Here's How Queen Victoria Would've Looked In Color

Before her great-great-granddaughter surpassed her record of being the longest-living and reigning British monarch, that title was held by Queen Victoria. The namesake of the Victorian era, she ruled over the United Kingdom of Great Britain and Ireland from 1837 until her death in 1901 (via Britain Magazine).

Born Alexandrina Victoria at Kensington Palace on May 24, 1819, she was the daughter of Prince Edward, Duke of Kent and Strathern, and Princess Victoria Saxe-Saalfield-Coburg (via Britannica). She was the only child of the pair but had two half-siblings from her widowed mother's previous marriage. When her father died when she was just a baby, her mother became a widow for a second time. And because neither of her uncles had a living or legitimate heir, she was next in line for the throne. Indeed, she rose to power following the death of her uncle, King William IV, in 1937. That year she became the first Queen to rule England since Queen Anne did into the 18th century (per BBC).

Queen Victoria was just 18 years old when she succeeded the throne, per The Royal Family. Of course, being one of the longest-ruling monarchs, she aged during her reign. Luckily, photography — still in its infancy and a new concept — was able to document what she looked like over the years. But early photography was strictly black and white. What did she look like in color?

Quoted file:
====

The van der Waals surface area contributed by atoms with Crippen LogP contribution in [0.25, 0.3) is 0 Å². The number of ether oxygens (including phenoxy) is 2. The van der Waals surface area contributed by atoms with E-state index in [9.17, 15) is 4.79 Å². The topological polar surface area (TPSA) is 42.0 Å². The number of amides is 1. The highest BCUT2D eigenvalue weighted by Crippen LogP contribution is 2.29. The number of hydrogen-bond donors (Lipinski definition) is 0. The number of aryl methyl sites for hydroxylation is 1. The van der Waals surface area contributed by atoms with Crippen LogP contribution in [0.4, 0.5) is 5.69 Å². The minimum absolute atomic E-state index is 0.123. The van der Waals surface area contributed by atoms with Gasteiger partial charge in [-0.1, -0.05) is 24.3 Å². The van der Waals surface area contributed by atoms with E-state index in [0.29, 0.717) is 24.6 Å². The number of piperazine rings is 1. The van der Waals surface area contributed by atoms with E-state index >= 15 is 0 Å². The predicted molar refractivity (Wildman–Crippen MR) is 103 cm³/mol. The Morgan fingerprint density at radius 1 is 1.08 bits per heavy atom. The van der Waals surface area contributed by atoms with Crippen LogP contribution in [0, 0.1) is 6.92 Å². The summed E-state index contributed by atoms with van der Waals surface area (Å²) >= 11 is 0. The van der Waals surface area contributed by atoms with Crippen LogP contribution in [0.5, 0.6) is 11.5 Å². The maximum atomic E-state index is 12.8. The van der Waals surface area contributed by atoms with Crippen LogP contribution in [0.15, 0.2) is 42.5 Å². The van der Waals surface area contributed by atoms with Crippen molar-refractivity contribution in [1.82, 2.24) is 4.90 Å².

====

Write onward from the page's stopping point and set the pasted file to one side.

Queen Victoria in color

The advent of colorized photography allows the conversion of black-and-white photos to show us what people — including Adolf Hitler — would have looked like in color. The vast majority of images of Queen Victoria are in black and white, but several years ago, an artist decided to colorize a famous image of the Queen.

In 2018, British artist Nicola Branson added color to a late 19th-century photograph of Victoria (via Media Drum World). The portrait she colorized was taken in 1882 by photographer Alexander Bassano. It was one of several photos taken to celebrate the Queen's Diamond Jubilee in 1887 (via the Royal Collection Trust). The portrait shows the monarch wearing a coronet, her jewelry, sash, and her signature widow's veil (per The New York Times). The color version of the image shows that the Queen had light-brown hair, a reddish tinge to her skin, and blue eyes (via The Guardian).